Map drawn by John Kirk during the Zambesi Expedition 1860. On the reverse is a note "To accompany the Herbarium as a guide to principal localities".
Drinking vessel made from fruit of a Strychnos [Loganiaceae] donated to Kew by Livingstone's Expedition in 1860.
David Livingstone (1813-1873) was born in Blantyre (South Lanarkshire, Scotland) and died in Africa while searching for the source of the Nile. The second son of Neil, a tea-dealer, and Agnes, he had four brothers and two sisters and his family was highly religious. He started working in a cotton-factory at the age of ten. He studied at evening school from an early age, showing determination and stamina, studying at night reading Latin and natural sciences. His holidays were spent studying nature alongside his brothers.
At the age of nineteen Livingstone's earnings as a cotton-spinner enabled him to attend medical classes at Anderson College, a Greek course in Glasgow and divinity lectures given by Dr Wardlaw. During that period he offered his services to the London Missionary Society and in 1838 he went to London, where he pursued medical and scientific studies. In 1840 he set sail towards the Cape of Good Hope, settling in Kuruman, Bechuana country, in 1841. Here he met Mary Moffat, the daughter of Dr Robert Moffat, a South African Missionary who had been born and brought up in the country. She married Livingstone in 1844 and they had six children together, of whom one died in infancy.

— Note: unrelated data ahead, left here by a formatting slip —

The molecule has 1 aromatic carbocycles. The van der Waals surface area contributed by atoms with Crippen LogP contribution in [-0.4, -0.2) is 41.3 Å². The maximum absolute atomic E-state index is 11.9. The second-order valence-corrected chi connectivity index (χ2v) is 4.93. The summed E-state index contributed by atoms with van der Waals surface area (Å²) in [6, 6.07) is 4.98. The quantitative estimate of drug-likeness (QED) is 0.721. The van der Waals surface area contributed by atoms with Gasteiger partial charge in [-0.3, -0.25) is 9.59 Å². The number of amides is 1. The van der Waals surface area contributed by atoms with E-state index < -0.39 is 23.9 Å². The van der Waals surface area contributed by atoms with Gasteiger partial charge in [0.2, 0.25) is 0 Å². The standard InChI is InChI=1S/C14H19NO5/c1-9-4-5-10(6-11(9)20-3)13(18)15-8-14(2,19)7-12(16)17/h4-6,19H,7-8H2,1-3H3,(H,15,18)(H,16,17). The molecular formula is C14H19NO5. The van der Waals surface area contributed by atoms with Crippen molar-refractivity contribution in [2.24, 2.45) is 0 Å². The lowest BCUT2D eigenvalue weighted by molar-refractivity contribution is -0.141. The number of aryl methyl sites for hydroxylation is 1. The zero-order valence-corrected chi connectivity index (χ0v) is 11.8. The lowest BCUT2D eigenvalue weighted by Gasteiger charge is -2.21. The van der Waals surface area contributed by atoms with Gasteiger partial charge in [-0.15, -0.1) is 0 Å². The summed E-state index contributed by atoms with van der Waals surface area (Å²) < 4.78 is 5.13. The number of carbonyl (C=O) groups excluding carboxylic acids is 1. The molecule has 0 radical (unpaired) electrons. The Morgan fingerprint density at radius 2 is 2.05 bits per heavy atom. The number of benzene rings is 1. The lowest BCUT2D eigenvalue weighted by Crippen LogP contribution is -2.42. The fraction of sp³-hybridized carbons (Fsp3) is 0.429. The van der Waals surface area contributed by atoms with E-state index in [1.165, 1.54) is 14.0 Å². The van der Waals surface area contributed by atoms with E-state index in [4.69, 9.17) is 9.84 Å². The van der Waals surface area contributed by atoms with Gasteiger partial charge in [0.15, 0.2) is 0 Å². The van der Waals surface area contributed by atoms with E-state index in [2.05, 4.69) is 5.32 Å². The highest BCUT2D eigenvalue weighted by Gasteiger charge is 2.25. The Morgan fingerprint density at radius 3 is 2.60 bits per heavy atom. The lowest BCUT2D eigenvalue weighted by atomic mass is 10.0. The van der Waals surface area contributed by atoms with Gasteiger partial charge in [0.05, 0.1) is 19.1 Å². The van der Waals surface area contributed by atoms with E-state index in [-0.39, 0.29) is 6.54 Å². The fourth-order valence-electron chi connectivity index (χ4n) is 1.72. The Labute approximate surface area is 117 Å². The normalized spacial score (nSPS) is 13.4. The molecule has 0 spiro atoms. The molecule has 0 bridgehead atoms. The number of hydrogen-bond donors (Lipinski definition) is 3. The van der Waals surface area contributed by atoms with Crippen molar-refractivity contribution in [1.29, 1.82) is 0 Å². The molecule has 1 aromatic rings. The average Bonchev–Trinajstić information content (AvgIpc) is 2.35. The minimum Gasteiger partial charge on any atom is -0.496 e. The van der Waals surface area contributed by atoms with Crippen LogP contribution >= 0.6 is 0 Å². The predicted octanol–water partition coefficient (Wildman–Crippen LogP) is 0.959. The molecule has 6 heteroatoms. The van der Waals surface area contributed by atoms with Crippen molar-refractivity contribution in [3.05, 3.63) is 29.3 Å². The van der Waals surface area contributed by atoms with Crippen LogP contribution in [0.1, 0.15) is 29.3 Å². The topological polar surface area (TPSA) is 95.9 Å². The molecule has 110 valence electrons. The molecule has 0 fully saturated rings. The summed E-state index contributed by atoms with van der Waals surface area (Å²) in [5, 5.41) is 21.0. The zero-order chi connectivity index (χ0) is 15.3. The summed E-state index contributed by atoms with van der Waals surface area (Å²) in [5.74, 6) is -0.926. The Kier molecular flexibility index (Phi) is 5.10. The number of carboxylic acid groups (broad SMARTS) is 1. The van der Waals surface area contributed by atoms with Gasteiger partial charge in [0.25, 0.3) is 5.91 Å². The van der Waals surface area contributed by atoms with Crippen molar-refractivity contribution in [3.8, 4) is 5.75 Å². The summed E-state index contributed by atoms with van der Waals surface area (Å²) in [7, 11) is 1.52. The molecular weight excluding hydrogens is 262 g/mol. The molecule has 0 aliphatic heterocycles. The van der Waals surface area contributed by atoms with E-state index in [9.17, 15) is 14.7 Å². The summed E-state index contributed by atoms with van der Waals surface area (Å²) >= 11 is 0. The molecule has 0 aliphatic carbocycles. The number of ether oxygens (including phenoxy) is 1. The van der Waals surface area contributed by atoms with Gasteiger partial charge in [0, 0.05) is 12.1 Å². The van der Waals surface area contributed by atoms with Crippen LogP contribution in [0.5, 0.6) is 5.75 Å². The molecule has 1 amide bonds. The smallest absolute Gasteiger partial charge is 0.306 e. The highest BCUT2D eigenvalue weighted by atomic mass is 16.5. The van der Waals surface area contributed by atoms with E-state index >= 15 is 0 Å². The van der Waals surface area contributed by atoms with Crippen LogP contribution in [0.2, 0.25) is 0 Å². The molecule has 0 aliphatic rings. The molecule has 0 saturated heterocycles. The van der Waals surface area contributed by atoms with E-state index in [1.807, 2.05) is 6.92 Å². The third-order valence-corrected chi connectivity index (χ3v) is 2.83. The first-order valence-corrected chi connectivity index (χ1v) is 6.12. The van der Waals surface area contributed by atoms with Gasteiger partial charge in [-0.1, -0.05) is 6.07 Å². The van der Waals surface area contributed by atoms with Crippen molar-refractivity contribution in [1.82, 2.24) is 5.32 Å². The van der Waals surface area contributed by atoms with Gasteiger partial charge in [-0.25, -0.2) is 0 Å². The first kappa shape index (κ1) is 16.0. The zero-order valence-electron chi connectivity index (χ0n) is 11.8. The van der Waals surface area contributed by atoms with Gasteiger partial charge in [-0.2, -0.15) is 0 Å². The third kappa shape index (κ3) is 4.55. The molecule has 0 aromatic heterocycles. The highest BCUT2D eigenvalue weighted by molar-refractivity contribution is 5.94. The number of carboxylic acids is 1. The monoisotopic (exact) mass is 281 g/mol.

For more than 30 years Livingstone travelled the continent widely, being the first white man to travel the length of Lake Tanganika. In 1855 he discovered Victoria Falls. During his expeditions he maintained a keen interest in all living things, and collected plant specimens, especially those of economic interest, many of them now preserved as part of Kew's Economic Botany collection. He kept up an extensive correspondence with Kew's Directors, Sir William Hooker and Sir Joseph Hooker, about the findings of his expeditions.
His last expedition was commissioned by the Royal Geographical Society to discover the source of the Nile. During this last expedition, Livingstone turned 60, became very ill and finally passed away. His servants removed his heart from his body and buried it near a tree in Ilala, on Lake Bangweolo. His body was dried and accompanied to the coast, where, after a 9 month march, it was sent back to London. Livingstone's remains are buried at Westminster Abbey in London.
Laura Pleasants, RBG, Kew
MacKenzie, J. & Skipwith, J., eds. (1996). David Livingstone and the Victorian Encounter with Africa. National Portrait Gallery Publications, London, 239 p.